How does Adaptation Practice relate to Mindfulness and CBT?
Over recent years a lot of people have asked me about Mindfulness, Mindfulness-based Cognitive Therapy (MBCT) and Cognitive Behavioural Therapy (CBT). What do I think of them? Is Mindfulness good for depression? Isn’t Adaptation Practice the same? I tell them that Mindfulness is an excellent first step. But only a first step. If we really want to stop the suffering that afflicts us, we have to go far deeper and further.
After all, if mindfulness is only as effective as antidepressants and tranquillisers for depression and anxiety, as the experts say it is, then we definitely need to go deeper and further. These drugs might seem to help some people, but they are only about as effective as placebos.
A helpful analogy is to consider a class of schoolchildren looking out of the window. Mindfulness, in drawing our awareness to the present moment, is akin to alerting the children so they stop looking out of the window and pay attention to what the teacher is telling them. Paying attention is the prerequisite to learning. But alone, it is not enough.
Like Mindfulness, Adaptation Practice is derived from ancient Buddhist practice. But specifically from the basic training that a novice Zen monk undergoes before entering a Monastery. It is training intended to help him, or her, tame the emotional turmoil within, in order to acquire the necessary tranquillity for further religious devotion and to be able to function harmoniously and selflessly in society.
I hasten to add that Adaptation Practice is not religious – there is no God, no belief, no mysticism in it: it is entirely secular – and yet it can serve as the foundation for genuine spiritual or religious practice, just as learning a language can serve as the foundation for genuine communication.
Adaptation Practice entails a rigorous regime of training in how we behave, that affects how we feel. As with all Buddhist practice and meditation, Adaptation Practice is primarily training the heart – not the mind – and so making us less preoccupied with ourselves. ‘I’ only exist in thought. The ultimate aim is to relieve suffering and this is achieved through the paradox of not trying to get rid of our distress. Instead, we learn how to accept it.
Don’t give thoughts the time of day
Accepting how we feel is the opposite of our normal reaction and is certainly not easy to do. It requires practice and perseverance. But it recognises a simple truth: trying to get rid of the pain of emotional distress actually feeds and amplifies it.
This is a drawback of cognitive behavioural therapy (CBT), which teaches us to challenge negative thoughts. In truth, we should not give them the time of day, because to do so feeds them: negative thoughts crave the spotlight and thrive on attention just as positive thoughts do.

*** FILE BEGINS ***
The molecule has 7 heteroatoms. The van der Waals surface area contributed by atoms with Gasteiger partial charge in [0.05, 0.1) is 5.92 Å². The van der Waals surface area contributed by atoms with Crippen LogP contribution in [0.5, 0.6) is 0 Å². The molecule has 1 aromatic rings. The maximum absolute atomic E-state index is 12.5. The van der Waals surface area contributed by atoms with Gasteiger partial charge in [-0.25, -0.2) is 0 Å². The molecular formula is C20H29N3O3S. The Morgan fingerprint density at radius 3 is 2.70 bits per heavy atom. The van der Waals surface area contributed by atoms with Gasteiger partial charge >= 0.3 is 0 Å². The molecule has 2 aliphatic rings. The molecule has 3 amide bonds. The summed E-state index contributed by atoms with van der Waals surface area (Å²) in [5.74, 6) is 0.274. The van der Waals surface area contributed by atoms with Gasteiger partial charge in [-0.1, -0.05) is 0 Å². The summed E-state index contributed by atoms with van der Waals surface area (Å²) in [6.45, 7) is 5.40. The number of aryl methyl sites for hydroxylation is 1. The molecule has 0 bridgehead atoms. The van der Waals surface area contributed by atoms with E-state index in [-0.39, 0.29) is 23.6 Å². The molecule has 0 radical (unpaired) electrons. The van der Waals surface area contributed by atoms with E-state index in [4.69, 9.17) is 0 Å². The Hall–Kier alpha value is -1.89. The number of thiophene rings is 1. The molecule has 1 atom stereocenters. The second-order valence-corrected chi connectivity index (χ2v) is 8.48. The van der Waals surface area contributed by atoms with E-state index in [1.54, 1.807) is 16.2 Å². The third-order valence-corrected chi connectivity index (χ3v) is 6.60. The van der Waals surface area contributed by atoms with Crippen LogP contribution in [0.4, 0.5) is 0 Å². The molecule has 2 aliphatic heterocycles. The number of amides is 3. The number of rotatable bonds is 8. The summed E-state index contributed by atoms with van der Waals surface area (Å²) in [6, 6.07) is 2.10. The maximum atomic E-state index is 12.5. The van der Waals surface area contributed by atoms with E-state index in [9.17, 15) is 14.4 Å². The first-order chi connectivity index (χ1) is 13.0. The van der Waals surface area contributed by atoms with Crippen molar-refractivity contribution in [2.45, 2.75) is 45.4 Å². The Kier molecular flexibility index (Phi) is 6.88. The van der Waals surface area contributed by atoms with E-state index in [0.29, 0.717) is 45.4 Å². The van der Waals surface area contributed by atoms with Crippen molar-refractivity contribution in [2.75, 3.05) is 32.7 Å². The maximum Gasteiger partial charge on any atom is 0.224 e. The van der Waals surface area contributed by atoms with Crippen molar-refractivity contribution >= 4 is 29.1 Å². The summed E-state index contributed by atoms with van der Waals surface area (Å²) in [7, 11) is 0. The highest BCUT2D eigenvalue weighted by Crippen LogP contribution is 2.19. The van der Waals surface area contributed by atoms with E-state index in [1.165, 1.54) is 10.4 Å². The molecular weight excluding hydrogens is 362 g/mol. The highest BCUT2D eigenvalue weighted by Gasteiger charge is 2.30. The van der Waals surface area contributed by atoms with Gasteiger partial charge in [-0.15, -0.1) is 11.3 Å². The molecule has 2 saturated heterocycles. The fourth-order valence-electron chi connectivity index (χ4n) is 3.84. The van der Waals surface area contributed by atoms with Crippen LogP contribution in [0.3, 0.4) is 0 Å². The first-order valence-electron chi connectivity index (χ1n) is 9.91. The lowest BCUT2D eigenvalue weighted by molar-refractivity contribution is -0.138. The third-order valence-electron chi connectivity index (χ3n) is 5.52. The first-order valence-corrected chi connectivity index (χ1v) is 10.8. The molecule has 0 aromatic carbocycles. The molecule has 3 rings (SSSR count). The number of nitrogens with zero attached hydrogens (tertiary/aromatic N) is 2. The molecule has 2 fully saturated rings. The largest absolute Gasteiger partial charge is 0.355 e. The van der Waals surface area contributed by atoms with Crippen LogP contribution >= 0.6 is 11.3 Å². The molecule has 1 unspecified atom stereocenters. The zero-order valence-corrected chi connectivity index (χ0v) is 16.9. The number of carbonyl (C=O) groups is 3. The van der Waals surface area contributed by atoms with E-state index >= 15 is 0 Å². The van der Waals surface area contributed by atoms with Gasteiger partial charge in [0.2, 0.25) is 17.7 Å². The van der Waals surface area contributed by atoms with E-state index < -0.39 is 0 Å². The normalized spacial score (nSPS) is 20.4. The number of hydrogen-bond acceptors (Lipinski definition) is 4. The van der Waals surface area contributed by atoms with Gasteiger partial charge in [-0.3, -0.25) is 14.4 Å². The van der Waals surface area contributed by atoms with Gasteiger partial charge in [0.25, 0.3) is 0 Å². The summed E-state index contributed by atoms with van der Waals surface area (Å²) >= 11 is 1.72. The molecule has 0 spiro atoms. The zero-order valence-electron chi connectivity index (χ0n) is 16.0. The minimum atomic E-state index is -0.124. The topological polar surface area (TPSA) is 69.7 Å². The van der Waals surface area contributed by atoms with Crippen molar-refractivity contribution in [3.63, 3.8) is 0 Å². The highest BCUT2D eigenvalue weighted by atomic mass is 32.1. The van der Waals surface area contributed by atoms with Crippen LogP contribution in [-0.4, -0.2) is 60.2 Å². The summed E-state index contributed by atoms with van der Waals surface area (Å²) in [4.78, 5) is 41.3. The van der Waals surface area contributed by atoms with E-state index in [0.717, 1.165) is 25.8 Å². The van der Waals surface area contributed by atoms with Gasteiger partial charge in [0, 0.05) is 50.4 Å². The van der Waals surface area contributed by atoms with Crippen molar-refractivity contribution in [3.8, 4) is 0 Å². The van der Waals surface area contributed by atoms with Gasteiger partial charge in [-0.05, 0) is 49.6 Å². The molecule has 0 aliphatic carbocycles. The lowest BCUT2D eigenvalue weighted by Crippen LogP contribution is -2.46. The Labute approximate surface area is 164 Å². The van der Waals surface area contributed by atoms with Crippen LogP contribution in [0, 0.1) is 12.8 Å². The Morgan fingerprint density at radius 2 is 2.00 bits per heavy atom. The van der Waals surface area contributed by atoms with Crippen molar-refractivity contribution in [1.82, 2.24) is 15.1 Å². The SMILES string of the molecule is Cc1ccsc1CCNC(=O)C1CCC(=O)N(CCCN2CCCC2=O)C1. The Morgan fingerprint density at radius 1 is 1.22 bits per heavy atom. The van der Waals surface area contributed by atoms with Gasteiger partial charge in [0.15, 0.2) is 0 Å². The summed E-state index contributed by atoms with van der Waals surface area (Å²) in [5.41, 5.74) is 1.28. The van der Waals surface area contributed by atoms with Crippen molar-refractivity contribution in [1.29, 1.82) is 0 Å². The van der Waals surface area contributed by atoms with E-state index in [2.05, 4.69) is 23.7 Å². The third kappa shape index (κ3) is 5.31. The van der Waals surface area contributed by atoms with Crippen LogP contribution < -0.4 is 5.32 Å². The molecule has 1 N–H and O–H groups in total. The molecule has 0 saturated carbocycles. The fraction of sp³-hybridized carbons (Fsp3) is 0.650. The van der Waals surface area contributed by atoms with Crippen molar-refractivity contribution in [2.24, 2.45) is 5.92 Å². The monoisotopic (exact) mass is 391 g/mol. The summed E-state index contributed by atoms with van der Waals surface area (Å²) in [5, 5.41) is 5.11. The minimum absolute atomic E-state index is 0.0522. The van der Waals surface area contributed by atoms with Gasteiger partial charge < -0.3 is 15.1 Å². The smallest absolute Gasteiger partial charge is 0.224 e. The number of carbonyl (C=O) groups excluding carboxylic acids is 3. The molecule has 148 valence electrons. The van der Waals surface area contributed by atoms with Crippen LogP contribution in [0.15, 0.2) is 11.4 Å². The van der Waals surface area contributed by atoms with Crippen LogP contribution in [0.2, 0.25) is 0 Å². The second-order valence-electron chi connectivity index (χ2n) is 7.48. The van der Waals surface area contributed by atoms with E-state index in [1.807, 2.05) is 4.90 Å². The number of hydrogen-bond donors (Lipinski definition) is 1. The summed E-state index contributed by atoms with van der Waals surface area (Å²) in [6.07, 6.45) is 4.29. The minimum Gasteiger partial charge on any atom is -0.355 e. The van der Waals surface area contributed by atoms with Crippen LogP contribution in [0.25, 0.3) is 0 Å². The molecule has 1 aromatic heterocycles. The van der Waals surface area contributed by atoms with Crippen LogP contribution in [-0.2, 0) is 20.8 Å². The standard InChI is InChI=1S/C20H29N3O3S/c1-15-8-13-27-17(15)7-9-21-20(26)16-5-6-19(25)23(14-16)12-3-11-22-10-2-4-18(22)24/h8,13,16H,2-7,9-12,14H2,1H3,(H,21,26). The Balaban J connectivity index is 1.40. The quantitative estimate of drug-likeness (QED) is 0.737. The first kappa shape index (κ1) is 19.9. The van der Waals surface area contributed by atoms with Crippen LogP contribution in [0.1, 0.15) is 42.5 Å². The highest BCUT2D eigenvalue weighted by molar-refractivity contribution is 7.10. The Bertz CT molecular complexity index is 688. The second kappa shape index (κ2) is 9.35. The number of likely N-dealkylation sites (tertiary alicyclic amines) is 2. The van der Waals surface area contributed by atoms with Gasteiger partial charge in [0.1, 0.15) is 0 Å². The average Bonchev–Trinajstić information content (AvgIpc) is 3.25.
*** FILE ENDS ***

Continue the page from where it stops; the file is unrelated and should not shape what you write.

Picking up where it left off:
AP recognises that our salvation lies not ‘upstairs’ in the head, but in leaving the head and returning to the grounds of our being, in our body and centred in the heart. The Chinese character for heart has been mistranslated as ‘Mind’ – and this has contributed more than anything else to the misunderstanding of Buddhism. Following which, psychology has focussed only on the mind and cognition instead of the heart and emotion.
Thus the Practice is not intellectual or cerebral, it focuses on the ‘doing’, physically in the body, especially when emotion is involved.
I discovered many years ago, while still practising psychiatry in the NHS in London and Oxford, that this was a far more effective method of helping the patients I was treating. And not only more effective but also safe.
Students not patients
(Note: If you do the Practice you will not be regarded as a patient, but as a student. Neither will you be regarded as mentally ill, because the emotions that trouble you – although they may be very unpleasant – are an entirely natural part of your being; not a defect needing to be treated.)
Anyone can do the Practice if they are willing and determined. I will not pretend that it is easy. Mindfulness seems to be utilised as a form of relaxation, whereas the Practice is not about relaxation: it is hard work, but can produce spectacular results if one perseveres.
The heart is drawn to the Practice
For two and a half thousand years in the East, men and women have made the Practice a fundamental part of their daily life, despite the fact that it is difficult. And this is testament to its effectiveness, because people generally do not devote a lifetime to something that is difficult unless it delivers some tangible reward. Neither would such a system endure for thousands of years if it did not contain something rich and valuable. As is frequently said in Zen circles, ‘The heart inclines to the Practice. It yearns for the Practice. It welcomes the Practice.’
Adaptation Practice is unique for all the reasons mentioned. The most important of these is the way it trains us to become less self-concerned, less preoccupied with ourselves and less worried about ourselves. In the process we become less afraid, less irritable and less resentful, while becoming more tolerant, more patient, more willing and more compassionate.
Be assured, this is no quick fix. But like most of my students, I imagine you have already tried the quick fixes.
Think of Adaptation Practice instead as more of a slow process of maturing. But a sure one.